Queensland has recorded its highest number of new coronavirus cases in more than two weeks.
The state’s daily COVID-19 cases leapt to eight on Wednesday, with all of the new infections linked to existing clusters southwest of Brisbane. There are 29 active cases in Queensland.
Premier Annastacia Palaszczuk urged people not to be alarmed by the number, which is the highest since August 22 when nine new cases were recorded.
She said all but one person were already in isolation when they tested positive.
"From the outset, I want to assure Queenslanders that although that number is our highest daily tally for some time, each of those people diagnosed is related to existing cases," she said.
"This is not a time for alarm - this is a time to thank that our testing system is so professional."
Three of the new cases are linked to Ipswich Hospital, growing that cluster to eight infections, while five are linked to an outbreak at a Queensland Corrective Services training facility in Waco.
Health workers are "aggressively" tracing contacts of people potentially exposed to an outbreak at the hospital and more than 200 staff remain in isolation.
A health alert has been extended to another two venues after an infected person visited Ipswich Garden Centre and a nearby Coles in Karalee about lunchtime on September 4.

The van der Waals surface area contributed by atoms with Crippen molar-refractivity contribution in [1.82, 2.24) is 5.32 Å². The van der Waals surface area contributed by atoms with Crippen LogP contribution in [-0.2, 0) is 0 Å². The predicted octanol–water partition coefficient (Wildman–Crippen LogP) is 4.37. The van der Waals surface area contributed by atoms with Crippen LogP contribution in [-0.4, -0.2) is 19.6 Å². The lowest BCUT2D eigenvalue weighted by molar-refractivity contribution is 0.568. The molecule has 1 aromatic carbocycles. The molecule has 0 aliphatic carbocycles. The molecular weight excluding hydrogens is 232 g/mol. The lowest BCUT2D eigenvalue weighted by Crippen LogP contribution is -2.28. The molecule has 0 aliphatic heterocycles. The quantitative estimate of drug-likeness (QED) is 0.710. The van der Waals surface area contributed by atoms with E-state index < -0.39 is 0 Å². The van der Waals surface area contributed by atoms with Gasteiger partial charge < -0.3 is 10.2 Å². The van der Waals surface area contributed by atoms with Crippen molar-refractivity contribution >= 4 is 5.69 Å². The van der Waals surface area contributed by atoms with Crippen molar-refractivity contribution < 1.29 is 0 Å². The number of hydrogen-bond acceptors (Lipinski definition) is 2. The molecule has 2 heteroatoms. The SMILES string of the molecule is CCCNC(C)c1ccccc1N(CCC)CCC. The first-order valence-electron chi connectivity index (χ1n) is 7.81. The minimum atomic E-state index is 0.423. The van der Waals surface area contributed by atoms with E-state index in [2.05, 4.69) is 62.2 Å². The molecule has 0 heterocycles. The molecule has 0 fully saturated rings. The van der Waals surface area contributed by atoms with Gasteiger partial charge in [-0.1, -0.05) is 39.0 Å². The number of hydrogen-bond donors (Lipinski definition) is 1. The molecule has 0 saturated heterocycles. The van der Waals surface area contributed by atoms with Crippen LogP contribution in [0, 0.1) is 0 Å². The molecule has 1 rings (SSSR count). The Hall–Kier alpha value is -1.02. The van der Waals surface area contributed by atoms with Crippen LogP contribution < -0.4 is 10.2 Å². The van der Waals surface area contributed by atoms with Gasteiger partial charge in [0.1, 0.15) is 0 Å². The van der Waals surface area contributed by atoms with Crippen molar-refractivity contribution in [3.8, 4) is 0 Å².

St Edmund's College in Ipswich has also been closed for two days after a year 11 student tested positive.
A letter has been sent out to parents informing them the Catholic boys’ school would shut immediately to undergo cleaning and contact tracing.
Premier defends CHO over border closures
The surge in cases comes after Ms Palaszczuk was forced to again defend the state’s hard coronavirus border closure, attacking the LNP opposition over criticisms levelled at the state's chief health officer.
"The treatment of (Dr Jeannette Young) has been a complete and utter disgrace," she told parliament on Wednesday.
Ms Palaszczuk said she had sympathy for people unable to visit loved ones in hospital during the border lockdown, saying she had also been unable to visit her uncle when he was diagnosed with lung cancer.
Thousands volunteer for COVID vaccine trial
More than 7,000 Queenslanders have volunteered to be part of a coronavirus vaccination trial conducted by the University of Queensland.
Minister for State Development, Tourism and Innovation, Kate Jones, said the university had the capacity to produce a vaccine by mid-2021.
An Australian-produced vaccine could prove vital, Ms Jones said, after pharmaceutical giant AstraZeneca paused its COVID trial on Wednesday following a "potentially unexplained illness" in one of the trial participants.
Australia has ordered 33 million doses of the Oxford University vaccine to be rolled out from early next year if the trials prove successful.
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